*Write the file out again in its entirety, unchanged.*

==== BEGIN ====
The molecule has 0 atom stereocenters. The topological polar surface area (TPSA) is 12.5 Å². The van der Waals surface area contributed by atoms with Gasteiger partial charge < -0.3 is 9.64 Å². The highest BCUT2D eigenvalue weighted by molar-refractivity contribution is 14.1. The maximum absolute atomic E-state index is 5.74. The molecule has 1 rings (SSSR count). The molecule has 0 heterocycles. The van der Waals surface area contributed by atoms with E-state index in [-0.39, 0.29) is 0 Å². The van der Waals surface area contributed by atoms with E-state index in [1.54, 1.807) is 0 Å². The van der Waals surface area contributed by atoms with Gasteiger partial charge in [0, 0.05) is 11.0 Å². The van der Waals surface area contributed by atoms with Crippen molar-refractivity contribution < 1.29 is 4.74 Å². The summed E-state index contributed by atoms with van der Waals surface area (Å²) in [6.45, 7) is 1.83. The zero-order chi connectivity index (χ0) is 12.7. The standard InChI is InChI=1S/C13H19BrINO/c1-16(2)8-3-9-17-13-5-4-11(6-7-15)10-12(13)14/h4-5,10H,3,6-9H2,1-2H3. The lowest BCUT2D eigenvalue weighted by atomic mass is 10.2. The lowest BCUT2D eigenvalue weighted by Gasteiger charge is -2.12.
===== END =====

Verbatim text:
The molecule has 0 atom stereocenters. The topological polar surface area (TPSA) is 12.5 Å². The van der Waals surface area contributed by atoms with Gasteiger partial charge < -0.3 is 9.64 Å². The highest BCUT2D eigenvalue weighted by molar-refractivity contribution is 14.1. The maximum absolute atomic E-state index is 5.74. The molecule has 1 rings (SSSR count). The molecule has 0 heterocycles. The van der Waals surface area contributed by atoms with E-state index in [-0.39, 0.29) is 0 Å². The van der Waals surface area contributed by atoms with E-state index in [1.54, 1.807) is 0 Å². The van der Waals surface area contributed by atoms with Gasteiger partial charge in [0, 0.05) is 11.0 Å². The van der Waals surface area contributed by atoms with Crippen molar-refractivity contribution < 1.29 is 4.74 Å². The summed E-state index contributed by atoms with van der Waals surface area (Å²) in [6.45, 7) is 1.83. The zero-order chi connectivity index (χ0) is 12.7. The standard InChI is InChI=1S/C13H19BrINO/c1-16(2)8-3-9-17-13-5-4-11(6-7-15)10-12(13)14/h4-5,10H,3,6-9H2,1-2H3. The lowest BCUT2D eigenvalue weighted by atomic mass is 10.2. The lowest BCUT2D eigenvalue weighted by Gasteiger charge is -2.12.